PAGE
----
Dutch between German and English Posted by Transparent Language on Oct 22, 2008 in Dutch Language
Dutch: More like German or more like English?
Dutch is often called the bridge language between German and English. And it is understandable why. In one case Dutch seems very alike German and in the other Dutch seems very alike English. I think it’s both true.
Okay, important differences between Dutch and German you’d have to keep in mind: in Dutch we don’t use cases for noun words. And we don’t have the ‘ringel-s’ à β
Some say that Dutch has an overlay of German likeness due to linguistic influence, but that on a basic level, Dutch is more like English. While others say that Dutch is more like German because like German it is a ‘verb second language’ and sends the finite verb to the end of the sentence in subordinate clauses. I think this is also the case in English though.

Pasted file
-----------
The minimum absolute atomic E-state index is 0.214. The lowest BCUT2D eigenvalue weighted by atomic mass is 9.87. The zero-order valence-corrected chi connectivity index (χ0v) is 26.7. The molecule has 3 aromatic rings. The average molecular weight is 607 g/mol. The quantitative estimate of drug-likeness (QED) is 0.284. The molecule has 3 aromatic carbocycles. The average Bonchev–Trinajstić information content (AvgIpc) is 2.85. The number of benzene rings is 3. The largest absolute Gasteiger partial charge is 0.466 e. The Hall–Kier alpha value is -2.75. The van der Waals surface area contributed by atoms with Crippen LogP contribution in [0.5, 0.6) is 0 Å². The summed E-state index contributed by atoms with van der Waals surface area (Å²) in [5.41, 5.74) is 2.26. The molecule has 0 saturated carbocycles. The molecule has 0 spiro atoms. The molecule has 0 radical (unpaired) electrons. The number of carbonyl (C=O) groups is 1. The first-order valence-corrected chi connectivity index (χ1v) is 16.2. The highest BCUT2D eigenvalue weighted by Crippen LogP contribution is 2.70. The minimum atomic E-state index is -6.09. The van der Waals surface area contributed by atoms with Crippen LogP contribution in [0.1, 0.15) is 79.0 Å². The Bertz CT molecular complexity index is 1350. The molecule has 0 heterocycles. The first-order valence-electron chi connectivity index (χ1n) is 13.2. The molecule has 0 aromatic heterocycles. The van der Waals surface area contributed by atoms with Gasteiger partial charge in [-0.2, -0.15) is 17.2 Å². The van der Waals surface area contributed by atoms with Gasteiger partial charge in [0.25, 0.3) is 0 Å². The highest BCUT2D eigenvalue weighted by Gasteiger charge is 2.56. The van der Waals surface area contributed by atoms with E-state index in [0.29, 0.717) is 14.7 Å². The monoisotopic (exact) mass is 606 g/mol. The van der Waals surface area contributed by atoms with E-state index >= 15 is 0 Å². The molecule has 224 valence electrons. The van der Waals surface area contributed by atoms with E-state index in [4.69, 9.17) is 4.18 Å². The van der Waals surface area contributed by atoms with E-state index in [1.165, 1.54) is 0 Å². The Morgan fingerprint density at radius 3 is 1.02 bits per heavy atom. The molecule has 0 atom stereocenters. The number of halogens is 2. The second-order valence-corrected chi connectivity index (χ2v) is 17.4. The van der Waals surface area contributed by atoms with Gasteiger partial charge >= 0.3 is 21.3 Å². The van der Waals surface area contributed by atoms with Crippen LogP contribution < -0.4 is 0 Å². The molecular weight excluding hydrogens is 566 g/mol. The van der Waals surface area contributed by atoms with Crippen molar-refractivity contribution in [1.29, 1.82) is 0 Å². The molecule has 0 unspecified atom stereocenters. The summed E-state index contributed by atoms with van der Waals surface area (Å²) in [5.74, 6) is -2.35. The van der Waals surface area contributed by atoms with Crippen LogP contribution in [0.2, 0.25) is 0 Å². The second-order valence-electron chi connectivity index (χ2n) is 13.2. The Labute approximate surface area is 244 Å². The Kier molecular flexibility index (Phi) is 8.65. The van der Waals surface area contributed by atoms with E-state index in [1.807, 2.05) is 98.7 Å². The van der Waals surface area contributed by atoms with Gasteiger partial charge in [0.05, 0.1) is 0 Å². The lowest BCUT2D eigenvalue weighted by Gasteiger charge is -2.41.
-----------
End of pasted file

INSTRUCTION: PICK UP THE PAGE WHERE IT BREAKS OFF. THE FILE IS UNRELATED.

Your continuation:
In the next few examples, you can clearly see how Dutch is more similar to German one time and more similar to English the next.
ENGLISH: Stop the world, I want to get off!
DUTCH: Stop de wereld, ik wil eraf!
GERMAN: Haltet die Welt an, ich möchte aussteigen!
ENGLISH: I want
DUTCH: Ik wil
GERMAN: Ich will
ENGLISH: On the road
ENGLISH: The other
DUTCH: de andere
GERMAN: das andere
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